“I anticipate that in the next 12 months we’re going to see another really strong year of interstate migration into Queensland; if our economy improves, then it could translate to property prices for Brisbane and all over Queensland. Overall though, this is a good news story for Queensland and Brisbane as well. It’s looking positive.”
Where to invest: Palm Beach, Noosaville, Loganlea among QLD’s most affordable growth suburbs
Andrew Galloway is selling his investment property in Loganlea, which has been identified as one of Queensland’s most affordable growth suburbs. Image: AAP/John Gass.Source:News Limited
THESE are the best performing cheapie suburbs in Queensland. Find out which areas buyers on a budget should be targeting.
QUEENSLAND’S best growth suburbs for buyers on a budget are in lifestyle locations and affordable hot spots in Brisbane’s backyard, a new report has revealed.
For an investment property under $500,000 and with good capital growth prospects, look no further than Palm Beach on the Gold Coast, Noosaville on the Sunshine Coast and Loganlea, south of Brisbane, where values have increased by up to 20 per cent in 12 months.
The Top Affordable Suburbs Report, released by researcher CoreLogic, identifies suburbs where property values are below half a million dollars and have shown strong capital growth.
These suburbs are good targets for entry-level buyers, offering affordable real estate, improving infrastructure and strong track records that suggest ongoing strength.
Palm Beach holds the number one spot as the most affordable for capital growth in the state, according to the report.
Unit values in the beachside enclave have jumped 20.2 per cent in the past 12 months and more than 52 per cent in five years to a $471,758 median.
But you can still snap up a two-bedroom apartment a few streets back from the beach there for $379,000.
After Palm Beach, the second most affordable growth suburb in the state is Noosaville on the Sunshine Coast, where unit values have gained more than 14 per cent in the past year to reach $486,468.
Alexandra Headland is also in the top 10 list compiled by CoreLogic, with units in the beachside suburb increasing in value by more than 12 per cent in a year.
But you can still get a two-bedroom unit with ocean views in the suburb for $429,000.
GOLD MINE FOUND IN BRISBANE BACKYARD
CoreLogic senior research analyst Cameron Kusher said first home buyers were still active in Queensland and the more affordable end of the market was not facing the same pressures as the more expensive suburbs, which explained why suburbs like Loganlea, Ripley and Jimboomba were performing well.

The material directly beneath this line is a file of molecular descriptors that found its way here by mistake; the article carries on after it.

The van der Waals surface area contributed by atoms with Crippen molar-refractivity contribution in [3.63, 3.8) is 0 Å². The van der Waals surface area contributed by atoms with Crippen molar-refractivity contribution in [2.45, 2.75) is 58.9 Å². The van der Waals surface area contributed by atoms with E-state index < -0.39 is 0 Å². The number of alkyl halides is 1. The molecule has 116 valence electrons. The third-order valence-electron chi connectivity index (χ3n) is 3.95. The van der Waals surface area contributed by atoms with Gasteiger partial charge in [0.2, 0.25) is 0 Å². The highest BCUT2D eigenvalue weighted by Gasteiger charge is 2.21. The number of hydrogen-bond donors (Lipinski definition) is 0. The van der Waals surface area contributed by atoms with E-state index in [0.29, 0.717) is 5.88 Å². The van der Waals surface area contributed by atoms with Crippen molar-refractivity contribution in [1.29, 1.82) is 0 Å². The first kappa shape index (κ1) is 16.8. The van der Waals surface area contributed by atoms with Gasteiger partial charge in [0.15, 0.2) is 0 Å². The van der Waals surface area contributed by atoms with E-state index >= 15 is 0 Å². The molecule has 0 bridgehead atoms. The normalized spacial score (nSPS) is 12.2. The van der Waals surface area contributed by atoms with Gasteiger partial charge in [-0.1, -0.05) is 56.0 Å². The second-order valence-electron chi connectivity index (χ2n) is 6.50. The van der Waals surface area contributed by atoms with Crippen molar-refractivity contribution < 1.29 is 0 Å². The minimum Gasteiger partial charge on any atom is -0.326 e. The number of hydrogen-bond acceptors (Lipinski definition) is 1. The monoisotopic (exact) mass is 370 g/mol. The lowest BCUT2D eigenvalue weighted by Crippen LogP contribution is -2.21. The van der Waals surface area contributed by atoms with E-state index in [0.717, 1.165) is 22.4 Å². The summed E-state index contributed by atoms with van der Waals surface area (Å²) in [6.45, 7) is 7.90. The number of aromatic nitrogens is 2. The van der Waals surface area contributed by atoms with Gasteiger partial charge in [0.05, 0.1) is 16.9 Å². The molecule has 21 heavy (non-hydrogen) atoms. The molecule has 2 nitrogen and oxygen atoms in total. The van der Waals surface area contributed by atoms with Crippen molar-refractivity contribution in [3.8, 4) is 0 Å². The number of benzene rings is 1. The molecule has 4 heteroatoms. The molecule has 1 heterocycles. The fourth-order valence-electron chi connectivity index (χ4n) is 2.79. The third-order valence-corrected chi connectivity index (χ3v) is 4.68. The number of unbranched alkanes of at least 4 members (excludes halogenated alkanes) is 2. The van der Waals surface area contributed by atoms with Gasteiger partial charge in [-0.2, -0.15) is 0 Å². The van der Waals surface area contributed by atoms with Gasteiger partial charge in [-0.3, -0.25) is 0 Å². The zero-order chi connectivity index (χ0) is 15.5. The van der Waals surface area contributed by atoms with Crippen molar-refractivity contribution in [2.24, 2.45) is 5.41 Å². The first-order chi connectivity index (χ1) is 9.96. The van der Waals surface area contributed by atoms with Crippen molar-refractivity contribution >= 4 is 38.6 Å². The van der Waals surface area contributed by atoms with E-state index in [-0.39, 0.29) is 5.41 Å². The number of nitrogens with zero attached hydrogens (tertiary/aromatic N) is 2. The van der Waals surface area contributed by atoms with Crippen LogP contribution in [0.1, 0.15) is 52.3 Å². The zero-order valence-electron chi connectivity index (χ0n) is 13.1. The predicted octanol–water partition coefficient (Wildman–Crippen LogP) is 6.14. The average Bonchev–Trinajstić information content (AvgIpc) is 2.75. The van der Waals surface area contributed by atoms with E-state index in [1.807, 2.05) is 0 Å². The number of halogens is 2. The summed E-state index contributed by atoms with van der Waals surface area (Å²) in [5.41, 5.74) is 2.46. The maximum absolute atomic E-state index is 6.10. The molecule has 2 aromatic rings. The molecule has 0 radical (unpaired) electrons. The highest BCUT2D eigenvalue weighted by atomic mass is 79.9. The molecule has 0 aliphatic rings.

“We are finding the lower end of the housing market is the higher value stock — even in Brisbane,” he said.
“We might not see the same gains over the next 12 months or three years, but there’s still going to be demand in these affordable markets.”
The latest CoreLogic home value figures reveal a strengthening of affordable and lifestyle locations, particularly on the Sunshine Coast, which recorded a 5.5 per cent increase in home values in the past financial year.
HOME FIT FOR HARRY AND MEGHAN
Mr Kusher said the Gold Coast housing market was starting to cool off, but demand was still strong for the Sunshine Coast.
“These people from Sydney and Melbourne who want to buy a holiday property are looking at these areas and seeing pretty good value,” Mr Kusher said.
“I think that’s where the buyers are coming from.”
In Loganlea, about 25km south of Brisbane, house values have increased more than 14 per cent in the past year to a still very affordable $391,469.
Andrew Galloway is selling his investment property, which is on the market for just $339,000.
The four-bedroom, two-bathroom brick house at 10 Starling St, Loganlea, has been returning about $345 a week in rent.
Mr Galloway said the property had recorded solid capital growth in the past 11 years he had owned it and he had decided to take advantage of that.
“I think it’s achieved the capital gain it’s going to achieve in the time frame I’m going to have it,” he said.
Mr Galloway said he had noticed gentrification in and around the street in the past decade, which had made it more appealing.
Selling agent Pamela Anemaat of Raine & Horne Beenleigh said there had been an increase in large blocks in the suburb being subdivided by developers offering house and land packages, which had helped generate interest, particularly from first home buyers.
Mrs Anemaat said Loganlea was also popular suburb for investors because it was a high rental area and still so affordable.
“It is a feast for southern buyers, and they are moving up here and purchasing up here because they just can’t afford to buy a new home down there,” she said.
QLD’S 10 BEST PERFORMING AFFORDABLE SUBURBS
Suburb Property type Median value Value change Value change
12 mths 5 yrs
1. Palm Beach Units $471,758 20.2% 52.2%
2. Noosaville Units $486,468 14.4% 36.9%
3. Loganlea Houses $391,469 14.3% 43.8%
4. Mudgeeraba Units $399,637 13% 37.8%
5. Alexandra Headland Units $397,297 12% 36.6%
6. Ningi Houses $458,469 9.2% 11%
7. Jimboomba Houses $494,933 9.1% 22.1%
8. Ripley Houses $391,736 8.7% 23.9%
9. Elanora Units $372,760 8.6% 29.7%
10. Narangba Houses $493,418 8.3% 26.9%
(Source: CoreLogic, based on data to March 2018)